“While the overarching vision remains unchanged, there have been refinements and enhancements as the precinct has matured. These

enhancements are not undertaken freely by the developer but require detailed assessment and consideration under the planning framework.”

“A positive component of the planning framework at Docklands is to satisfy the requirements of the approved development plans before any planning permits can be considered. The development plan provides a master plan, objectives and requirements to be satisfied prior to any planning permit being considered by the authorities.”

Mr Langton-Bunker’s criticism of the planning process in Docklands was supported by former RMIT planning expert Professor Michael Buxton – not to be confused with MAB Corporation’s founder of the same name.

Prof. Buxton said there had been a distinct change from the original Docklands vision and the realty of development and, contrary to MAB’s view, that those changes had not been justified.

“The original Docklands plan in 1989 put forward a European-style development, with low- to medium-rise buildings, lots of townhouses and European-style apartments with narrow streets and squares and so on,” he said.

“It was meant to be built around public space around the waterways, with a population of around 25,000, and it would have been one of the most interesting and liveable places in Australia.”

Prof Buxton said the original vision had been “thrown away” by the Jeff Kennett state government - a trajectory that was followed by subsequent governments of both political persuasions.

He said that while developers like MAB may indeed fulfil all legal and planning requirements, the process was flawed.

“The Minister for Planning and the City of Melbourne, and the other authorities involved, approve these developments and presumably somewhere they assess them, but there’s no proper public process,” he said.

“It’s a process of developers putting forward their ideas and the government approving them according to some unknown criteria.”

Minister for Planning Richard Wynne was criticised by a number of residents recently after carving Docklands out of new legislation aimed at protecting inner-city parks from being overshadowed by high-rise developments. Speaking in support of residents, Cr Rohan Leppert said the decision had only reinforced the “infamously opaque” planning controls in Docklands often characterised by “confidential agreements between Development Victoria and developers.”

“Removing the sunlight rules from Docklands just perpetuates the secret planning processes favoured by Development Victoria, keeping the public in the dark,” Cr Leppert said.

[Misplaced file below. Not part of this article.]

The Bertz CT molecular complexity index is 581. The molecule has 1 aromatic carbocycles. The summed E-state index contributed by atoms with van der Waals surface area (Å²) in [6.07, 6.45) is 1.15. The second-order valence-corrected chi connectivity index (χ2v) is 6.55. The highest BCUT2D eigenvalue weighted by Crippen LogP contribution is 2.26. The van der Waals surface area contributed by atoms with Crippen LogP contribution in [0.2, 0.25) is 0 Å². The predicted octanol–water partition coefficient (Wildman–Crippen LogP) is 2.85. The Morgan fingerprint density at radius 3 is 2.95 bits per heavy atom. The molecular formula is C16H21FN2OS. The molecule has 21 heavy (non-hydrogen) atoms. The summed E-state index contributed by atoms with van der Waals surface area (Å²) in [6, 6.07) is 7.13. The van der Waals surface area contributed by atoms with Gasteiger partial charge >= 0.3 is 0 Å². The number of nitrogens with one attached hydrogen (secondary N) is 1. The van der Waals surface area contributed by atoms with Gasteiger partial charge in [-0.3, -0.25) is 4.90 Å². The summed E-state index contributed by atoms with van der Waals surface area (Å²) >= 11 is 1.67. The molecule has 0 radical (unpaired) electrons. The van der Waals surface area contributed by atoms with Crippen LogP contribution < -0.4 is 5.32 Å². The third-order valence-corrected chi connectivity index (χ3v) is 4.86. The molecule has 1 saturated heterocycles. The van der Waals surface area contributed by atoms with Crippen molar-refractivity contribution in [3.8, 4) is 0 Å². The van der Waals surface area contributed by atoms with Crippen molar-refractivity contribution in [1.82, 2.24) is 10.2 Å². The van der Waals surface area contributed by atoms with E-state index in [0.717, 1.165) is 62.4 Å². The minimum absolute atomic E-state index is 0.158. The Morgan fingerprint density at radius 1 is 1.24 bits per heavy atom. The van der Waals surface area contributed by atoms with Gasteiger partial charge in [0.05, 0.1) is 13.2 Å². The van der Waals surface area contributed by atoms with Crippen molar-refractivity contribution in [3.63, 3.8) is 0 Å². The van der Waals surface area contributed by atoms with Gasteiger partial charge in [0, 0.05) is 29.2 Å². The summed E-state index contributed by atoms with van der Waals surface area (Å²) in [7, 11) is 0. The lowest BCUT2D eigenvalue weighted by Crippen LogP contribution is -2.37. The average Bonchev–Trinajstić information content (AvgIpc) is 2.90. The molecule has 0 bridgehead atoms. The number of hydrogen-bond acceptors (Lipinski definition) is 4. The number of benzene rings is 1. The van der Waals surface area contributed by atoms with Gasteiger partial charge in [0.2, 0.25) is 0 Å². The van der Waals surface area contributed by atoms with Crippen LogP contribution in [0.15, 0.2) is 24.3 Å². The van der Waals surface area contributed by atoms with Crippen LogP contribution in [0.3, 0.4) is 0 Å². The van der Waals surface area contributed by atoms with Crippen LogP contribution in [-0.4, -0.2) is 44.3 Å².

But a spokesperson for Richard Wynne said that there were already existing height controls to minimise overshadowing over key public open space in Docklands, including Ron Barassi Snr Park.

“The development plan specifies the maximum allowable overshadowing as well as sets the built form parameters around maximum building heights,” the spokesperson said.

In a further allegation, Mr Langton-Bunker also pointed criticisms at the Environmental Protection Agency (EPA), claiming the NewQuay West site had been contaminated with the toxic chemical PFAS pre-development.

“Dr Wilkinson EPA CEO was advised on April 28 that contractors had confirmed last year that chemicals and contaminants were at the MAB West NewQuay site. ‘Hazard’ signs were put up but removed soon thereafter,” Mr Langton-Bunker said.

“Residents requested that the CEO publish the results of the toxicity analysis of the site in the interests of public health. No such site analysis was published.”

But EPA Western Metropolitan Regional Manager Stephen Lansdell told Docklands News there had been an environmental audit of the site.

“The MAB NewQuay West development site was the subject of an extensive environmental audit before being considered for planning approval by the appropriate planning authority, the Melbourne City Council,” he said.

“This is normal procedure for any residential development proposed for a former industrial site and is triggered by the requirements of the Planning and Environment Act 1987.”

The auditor’s report, with sampling results, was made available to the public on May 15, 2019, and is available on the EPA’s website here: apps.epa.vic.gov.au/EnvAuditFiles/5 3X/0008005128/74655-1_C.pdf

The report concluded that soil at the site had been impacted by widespread heavy metals related to site history as well as naturally occur- ring chemicals but did not mention PFAS.

Tests reported elevated concentrations of chemicals including arsenic, copper, lead, mercury and zinc and the auditor’s report put forward guidelines for the development of the site.